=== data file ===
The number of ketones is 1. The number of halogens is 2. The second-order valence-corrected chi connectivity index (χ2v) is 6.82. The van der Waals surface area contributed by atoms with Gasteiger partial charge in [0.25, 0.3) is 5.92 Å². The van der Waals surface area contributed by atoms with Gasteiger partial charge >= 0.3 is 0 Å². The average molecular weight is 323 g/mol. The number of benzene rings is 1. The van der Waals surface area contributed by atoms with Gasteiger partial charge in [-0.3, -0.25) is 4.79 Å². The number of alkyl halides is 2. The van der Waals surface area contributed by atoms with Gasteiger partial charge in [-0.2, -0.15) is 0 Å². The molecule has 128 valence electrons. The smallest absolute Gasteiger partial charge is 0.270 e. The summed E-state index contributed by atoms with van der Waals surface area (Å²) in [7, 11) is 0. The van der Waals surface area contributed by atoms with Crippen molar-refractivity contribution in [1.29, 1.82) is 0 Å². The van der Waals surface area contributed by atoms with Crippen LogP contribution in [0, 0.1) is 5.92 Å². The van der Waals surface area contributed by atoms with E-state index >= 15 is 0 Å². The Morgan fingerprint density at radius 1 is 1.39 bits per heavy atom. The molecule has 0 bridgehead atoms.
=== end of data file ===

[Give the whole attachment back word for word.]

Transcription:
The number of ketones is 1. The number of halogens is 2. The second-order valence-corrected chi connectivity index (χ2v) is 6.82. The van der Waals surface area contributed by atoms with Gasteiger partial charge in [0.25, 0.3) is 5.92 Å². The van der Waals surface area contributed by atoms with Gasteiger partial charge >= 0.3 is 0 Å². The average molecular weight is 323 g/mol. The number of benzene rings is 1. The van der Waals surface area contributed by atoms with Gasteiger partial charge in [-0.3, -0.25) is 4.79 Å². The number of alkyl halides is 2. The van der Waals surface area contributed by atoms with Gasteiger partial charge in [-0.2, -0.15) is 0 Å². The molecule has 128 valence electrons. The smallest absolute Gasteiger partial charge is 0.270 e. The summed E-state index contributed by atoms with van der Waals surface area (Å²) in [7, 11) is 0. The van der Waals surface area contributed by atoms with Crippen molar-refractivity contribution in [1.29, 1.82) is 0 Å². The van der Waals surface area contributed by atoms with Crippen LogP contribution in [0, 0.1) is 5.92 Å². The van der Waals surface area contributed by atoms with E-state index >= 15 is 0 Å². The Morgan fingerprint density at radius 1 is 1.39 bits per heavy atom. The molecule has 0 bridgehead atoms.